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    #1

    for/from/on behalf of

    Which are correct:

    1-She sent me a birthday card on behalf of her family (ie. herself, her husband and her two children).
    2-She sent me a birthday card on behalf of herself and her family (ie. her husband and her two children).

    3-She sent me a birthday card for her family (ie. herself, her husband and her two children).
    4-She sent me a birthday card for herself and her family (ie. her husband and her two children).

    5-She sent me a birthday card from her family (ie. herself, her husband and her two children).
    6-She sent me a birthday card from herself and her family (ie. her husband and her two children).

    7-She sent me a birthday card signed by her family (ie. herself, her husband and her two children).
    8-She sent me a birthday card signed by herself and her family (ie her husband and her two children).

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    #2

    Re: for/from/on behalf of

    Dear navi tasan:


    Quote Originally Posted by navi tasan View Post
    Which are correct:

    1-She sent me a birthday card on behalf of her family (ie. herself, her husband and her two children).
    2-She sent me a birthday card on behalf of herself and her family (ie. her husband and her two children).

    'On behalf of' = 'as a representative of'. So, strictly speaking, the first sentence means that the card is from everyone in the family except her, but most people would understand it to mean the whole family, including her.
    'On behalf of herself...' clearly includes her in the bestowing of birthday wishes.

    3-She sent me a birthday card for her family (ie. herself, her husband and her two children).
    4-She sent me a birthday card for herself and her family (ie. her husband and her two children).

    If you use for, it means she wants you to pass it on to her family. She wrote it to be delivered to her family. It is for them.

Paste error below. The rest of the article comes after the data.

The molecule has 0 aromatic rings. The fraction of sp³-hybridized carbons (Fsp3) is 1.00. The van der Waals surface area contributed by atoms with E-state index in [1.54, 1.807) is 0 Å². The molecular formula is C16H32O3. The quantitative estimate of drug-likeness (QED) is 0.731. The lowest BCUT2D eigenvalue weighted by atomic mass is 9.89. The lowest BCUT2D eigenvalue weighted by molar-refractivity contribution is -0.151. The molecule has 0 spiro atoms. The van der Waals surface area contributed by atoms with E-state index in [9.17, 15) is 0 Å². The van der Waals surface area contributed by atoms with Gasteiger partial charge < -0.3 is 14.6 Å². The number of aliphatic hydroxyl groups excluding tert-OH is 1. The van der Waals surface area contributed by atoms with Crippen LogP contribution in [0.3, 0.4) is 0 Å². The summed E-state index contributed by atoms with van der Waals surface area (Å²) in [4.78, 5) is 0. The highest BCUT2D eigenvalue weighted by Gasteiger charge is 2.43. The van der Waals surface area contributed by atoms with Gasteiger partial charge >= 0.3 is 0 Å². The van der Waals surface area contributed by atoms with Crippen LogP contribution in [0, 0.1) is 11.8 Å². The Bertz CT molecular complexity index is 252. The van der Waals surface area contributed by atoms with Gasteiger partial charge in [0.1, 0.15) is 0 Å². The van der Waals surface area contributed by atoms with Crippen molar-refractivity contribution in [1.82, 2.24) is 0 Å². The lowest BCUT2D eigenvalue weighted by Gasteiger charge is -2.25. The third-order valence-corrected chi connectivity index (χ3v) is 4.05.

5-She sent me a birthday card from her family (ie. herself, her husband and her two children).
    6-She sent me a birthday card from herself and her family (ie. her husband and her two children).

    Although most people would understand either sentence, it's an awkward construction.
    The first sentence, narrowly interpreted, means, 'Her family sent your birthday card to her, and she is sending it on to you.'
    The second sentence doesn't work, because it is redundant. If 'she' sent the card, we already know it is from her.

    7-She sent me a birthday card signed by her family (ie. herself, her husband and her two children).
    8-She sent me a birthday card signed by herself and her family (ie her husband and her two children).

    These sentences are okay, but they seem strange, because they focus on the signing of the card, rather than its substance. They have an odd, impersonal sound.
    I hope this is helpful,

    Petra

  1. konungursvia's Avatar
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    #3

    Re: for/from/on behalf of

    They all sound 100% correct to me.

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